Staunton, March 26 – Vladimir Putin’s annexation of Crimea has not only opened a new divide between Moscow and the West. It has re-ordered relations among the former Soviet republics and that in turn has raised questions about the way such changes will affect the future of many unresolved conflicts there.
In an article for Vestnik Kavkaza, Viktoriya Panfilova of Nezavisimaya Gazeta discusses some of these changes and speculates about their impact on conflicts, including on such high profile ones as that between Armenia and Azerbaijan over the future of Nagorno-Karabakh.
Panfilova notes that Armenia, Belarus and Kazakhstan, as “the most consistent allies of the Russian Federation on the post-Soviet space,” all have supported Moscow’s actions, but she argues that in addition to alliance loyalty, each has been guided by its own interests and calculations.
For Kazakhstan, she says, Crimea has allowed Astana to show that it understands “who plays first violin on the post-Soviet space” and to use this situation for further rapprochement with Russia and to gain Russian support for its own goals, including regional leadership in Central Asia.
For Mensk, Panfilova continues, the Maidan was so disturbing that it has supported Moscow because Alyaksandr Lukashenka fears that the days of his regime may be numbered and that for the time being at least the only resource on which he can rely besides his own authoritarianism is Russian power.
And for Yerevan, support for Moscow’s position reflected the fact that that country is deprived of any real room for “political maneuvering” because of its continuing involvement in the Karabakh dispute and because its leaders believe that supporting Moscow ensures that the Russian side will continue to support Armenia on Karabakh.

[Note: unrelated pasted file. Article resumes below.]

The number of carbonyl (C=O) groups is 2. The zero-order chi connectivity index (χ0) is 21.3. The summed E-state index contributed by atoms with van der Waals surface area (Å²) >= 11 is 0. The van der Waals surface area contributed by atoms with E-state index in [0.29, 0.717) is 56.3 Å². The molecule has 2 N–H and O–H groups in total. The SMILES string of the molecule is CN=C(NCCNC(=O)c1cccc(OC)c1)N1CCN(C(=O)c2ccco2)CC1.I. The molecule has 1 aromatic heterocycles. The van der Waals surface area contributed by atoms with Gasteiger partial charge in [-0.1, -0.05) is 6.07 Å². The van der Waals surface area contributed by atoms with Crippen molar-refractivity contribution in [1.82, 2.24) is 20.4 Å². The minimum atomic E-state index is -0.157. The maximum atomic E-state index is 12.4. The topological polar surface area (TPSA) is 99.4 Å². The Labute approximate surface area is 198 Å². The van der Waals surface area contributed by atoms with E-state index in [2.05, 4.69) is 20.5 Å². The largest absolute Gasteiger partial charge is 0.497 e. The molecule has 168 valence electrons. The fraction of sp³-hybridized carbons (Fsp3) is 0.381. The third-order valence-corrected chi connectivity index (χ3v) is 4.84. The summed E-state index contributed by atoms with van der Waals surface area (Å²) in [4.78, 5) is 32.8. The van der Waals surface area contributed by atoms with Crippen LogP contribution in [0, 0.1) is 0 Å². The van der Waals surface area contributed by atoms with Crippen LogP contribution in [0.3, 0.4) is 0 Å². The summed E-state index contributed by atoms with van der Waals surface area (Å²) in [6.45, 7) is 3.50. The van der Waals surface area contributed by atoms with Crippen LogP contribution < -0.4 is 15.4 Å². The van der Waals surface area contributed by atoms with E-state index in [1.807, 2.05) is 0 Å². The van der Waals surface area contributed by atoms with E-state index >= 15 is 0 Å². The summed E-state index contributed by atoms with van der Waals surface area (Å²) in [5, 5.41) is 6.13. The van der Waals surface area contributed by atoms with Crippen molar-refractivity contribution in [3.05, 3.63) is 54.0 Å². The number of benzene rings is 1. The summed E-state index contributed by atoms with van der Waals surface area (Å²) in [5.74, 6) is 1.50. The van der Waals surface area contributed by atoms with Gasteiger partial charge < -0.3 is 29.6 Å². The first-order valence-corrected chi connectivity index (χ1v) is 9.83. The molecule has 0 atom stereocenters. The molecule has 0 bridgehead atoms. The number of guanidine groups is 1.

In Karabakh itself, Panfilova notes, “optimism about the recognition of Crimea as a sovereign state and its inclusion in the Russian Federation was not concealed,” nor was a feeling that upcoming referenda in Scotland and Catalonia will also work to the advantage of the Armenian population there.
Baku political scientist Ilgar Velizade says that the hopes of the Karabakh Armenians are “without foundation” and insists that “Crimean events will not have any direct influence on the development of political processes around Nagorno-Karabakh because they are defined by other factors.” Indeed, both Baku and Yerevan have been careful to stress how unlike the Karabakh conflict is to anything else.
Velizade says that this lack of impact of the Crimean events on the Karabakh dispute will be demonstrated by the upcoming meeting, which he says will not be cancelled, between the presidents of Azerbaijan and Armenia.”
“Nevertheless,” Panfilova says, “one important event in these days in the context of the Crimean events has taken place: Armenia’s recognition of the results of the [Crimean] referendum has elicited sharp criticism from the American ambassador” to Armenia. He said Washington very much regrets Armenia’s decision on Crimea.
“Whether this criticism of the US ambassador means that Armenia may be deprived of the support of the West on the issues of the resolution of the Karabakh dispute will become clear in the near future,” Panfilova says. But whatever happens, it is certain that Yerevan cannot count on “the unqualified assistance of Moscow” either.
Russian President Vladimir Putin has made it crystal clear that Moscow believes that there must be a compromise on Karabakh, and influential Eurasian analyst Aleksandr Dugin has spoken about “the impermissibility” of any effort to drag Russia into a new conflict in the southern Caucasus.
Such statements should be sufficient to give Yerevan pause in the assumptions of some there that Crimea will open the way to a resolution of the Karabakh dispute favorable to itself, Panfilova concludes, but the assumptions of some that it might be are likely to have a life of their own and thus introduce new complexities in negotiations toward a solution.